Companies love to visually associate products with their brands in the hope of increasing awareness and trust among consumers. In a traditional “real-life” economy, it’s hard to imagine someone selling their product with no logo on it. But in the app store, where functionality matters most, not all rules of traditional marketing apply and the customer decision-making process looks slightly different.
For the sake of this blog post we’ve distinguished three types of app icons – branded, descriptive and combined. We’ll try to explain why each of these approaches works for some apps and doesn’t for others.
First of all, your app icon may differ from your company logo, as you are limited by the small square-shape area available for your design. There are several options for publishers that want to adopt the branded approach and include the following: using their logo (if it fits), using a slightly changed version of their logo, featuring only the first letter(s) of their brand name and even including their whole brand name (even though using words in icons is generally discouraged).
The branded approach generally works best for publishers who fit into one of the following groups:
- Huge brands with instantly recognisable logos:
- Publishers who want to link their app with an established and recognized product or service, for example a website. The visual link between the two services is a good way to keep your customers loyal to your brand. This applies to hotel booking apps for instance.
- Brands which are positioned on reliability and trust, e.g. banks, news publishers. Customers will be looking for the brand’s distinct logo which reassures them that the app is safe and published by the company they trust.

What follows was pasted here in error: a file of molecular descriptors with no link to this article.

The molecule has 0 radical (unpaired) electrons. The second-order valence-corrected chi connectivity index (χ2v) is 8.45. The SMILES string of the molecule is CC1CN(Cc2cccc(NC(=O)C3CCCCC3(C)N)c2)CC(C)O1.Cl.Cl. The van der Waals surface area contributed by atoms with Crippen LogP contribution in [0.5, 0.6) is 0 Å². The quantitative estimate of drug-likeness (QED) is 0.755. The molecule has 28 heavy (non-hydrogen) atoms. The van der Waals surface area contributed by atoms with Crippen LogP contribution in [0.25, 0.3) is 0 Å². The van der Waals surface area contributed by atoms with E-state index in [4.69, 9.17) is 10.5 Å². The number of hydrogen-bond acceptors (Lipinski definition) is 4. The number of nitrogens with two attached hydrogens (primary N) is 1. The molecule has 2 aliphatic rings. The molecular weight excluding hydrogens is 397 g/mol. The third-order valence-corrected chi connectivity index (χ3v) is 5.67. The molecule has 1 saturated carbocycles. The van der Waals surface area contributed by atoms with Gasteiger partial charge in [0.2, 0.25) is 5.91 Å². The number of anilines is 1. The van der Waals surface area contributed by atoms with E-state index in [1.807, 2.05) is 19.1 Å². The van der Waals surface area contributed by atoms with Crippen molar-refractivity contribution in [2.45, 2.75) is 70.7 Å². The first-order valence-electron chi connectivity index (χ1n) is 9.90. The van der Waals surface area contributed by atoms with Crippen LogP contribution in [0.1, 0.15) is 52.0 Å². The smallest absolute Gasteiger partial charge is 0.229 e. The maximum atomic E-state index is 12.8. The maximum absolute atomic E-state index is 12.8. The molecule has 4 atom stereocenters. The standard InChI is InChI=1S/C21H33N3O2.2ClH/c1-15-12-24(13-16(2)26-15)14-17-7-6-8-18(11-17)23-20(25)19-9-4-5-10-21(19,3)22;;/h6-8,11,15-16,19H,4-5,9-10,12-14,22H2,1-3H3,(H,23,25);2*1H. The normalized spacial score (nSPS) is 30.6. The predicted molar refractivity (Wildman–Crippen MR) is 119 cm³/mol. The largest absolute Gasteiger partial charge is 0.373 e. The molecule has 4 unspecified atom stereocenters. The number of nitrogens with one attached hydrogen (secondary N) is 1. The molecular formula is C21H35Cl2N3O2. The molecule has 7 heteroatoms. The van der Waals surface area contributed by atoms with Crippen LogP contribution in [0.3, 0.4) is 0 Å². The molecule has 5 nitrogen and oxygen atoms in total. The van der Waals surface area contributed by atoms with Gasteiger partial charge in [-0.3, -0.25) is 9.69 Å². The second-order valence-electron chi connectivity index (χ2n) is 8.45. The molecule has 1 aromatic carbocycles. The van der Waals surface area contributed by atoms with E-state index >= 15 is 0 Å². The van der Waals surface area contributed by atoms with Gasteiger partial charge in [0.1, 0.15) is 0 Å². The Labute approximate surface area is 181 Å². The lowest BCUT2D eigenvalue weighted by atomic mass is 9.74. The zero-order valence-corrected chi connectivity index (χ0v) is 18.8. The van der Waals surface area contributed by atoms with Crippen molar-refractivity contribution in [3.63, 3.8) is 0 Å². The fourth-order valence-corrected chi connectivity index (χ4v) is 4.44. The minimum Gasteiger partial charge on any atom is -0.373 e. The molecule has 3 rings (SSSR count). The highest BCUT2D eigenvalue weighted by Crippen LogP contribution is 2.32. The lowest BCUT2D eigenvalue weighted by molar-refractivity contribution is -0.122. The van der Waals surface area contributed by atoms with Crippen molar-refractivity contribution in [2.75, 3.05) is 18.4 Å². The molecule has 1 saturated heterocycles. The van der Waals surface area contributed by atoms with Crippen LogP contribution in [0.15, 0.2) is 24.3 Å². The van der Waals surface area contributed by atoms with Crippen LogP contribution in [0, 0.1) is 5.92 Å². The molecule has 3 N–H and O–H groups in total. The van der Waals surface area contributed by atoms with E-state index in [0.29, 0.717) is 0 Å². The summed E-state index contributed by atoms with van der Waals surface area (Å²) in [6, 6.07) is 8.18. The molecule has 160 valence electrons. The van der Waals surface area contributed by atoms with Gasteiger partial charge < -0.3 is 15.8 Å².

- If a brand, even the unrecognisable ones, has an amazing logo it will make the app stand out in its category. If you feel your logo will do the job of catching the users’ attention then you might want to consider using it for your icon. You can use an internet survey tool to ask users which of your designs appeals to them more.
A descriptive icon uses a visual element that serves as a metaphor and instantly tells a potential user what the app is for. It usually shows the main feature or functionality of the app. So you’ll see a lot of envelopes when searching for a mail app and a lot of check marks when looking for a to-do list app.
The descriptive approach works for:
- All apps unless they have what it takes to use the branded approach.
- Apps that focus on functionality, for example Productivity apps (calendar, mail, task apps and the like).
Combining the two approaches
In the combined approach you mix a descriptive and brand element within the icon. It also applies to logos that already convey some kind of meaning and are used as the app icon (examples of Expedia and National Rail Enquiries are shown below)
The combined approach is a good choice for:
- An established brand (see above)
- A series of apps. This ensures continuity (Nike and EA Sports examples below).
The trick here is to keep it simple. If the icon is too cluttered, it may become illegible and be disregarded by the user who is skimming the charts or search results.
Keep this simple classification in mind at the very beginning of the design process and you will surely get the perfect solution for your app. Your icon design is one of the most important elements of ASO and will have a direct impact on your download and retention rates.
Can you think of any examples of apps that capitalise on their brand in an appealing way? Or maybe you use other icon categorisations for ASO purposes? Post your thoughts in the comments below!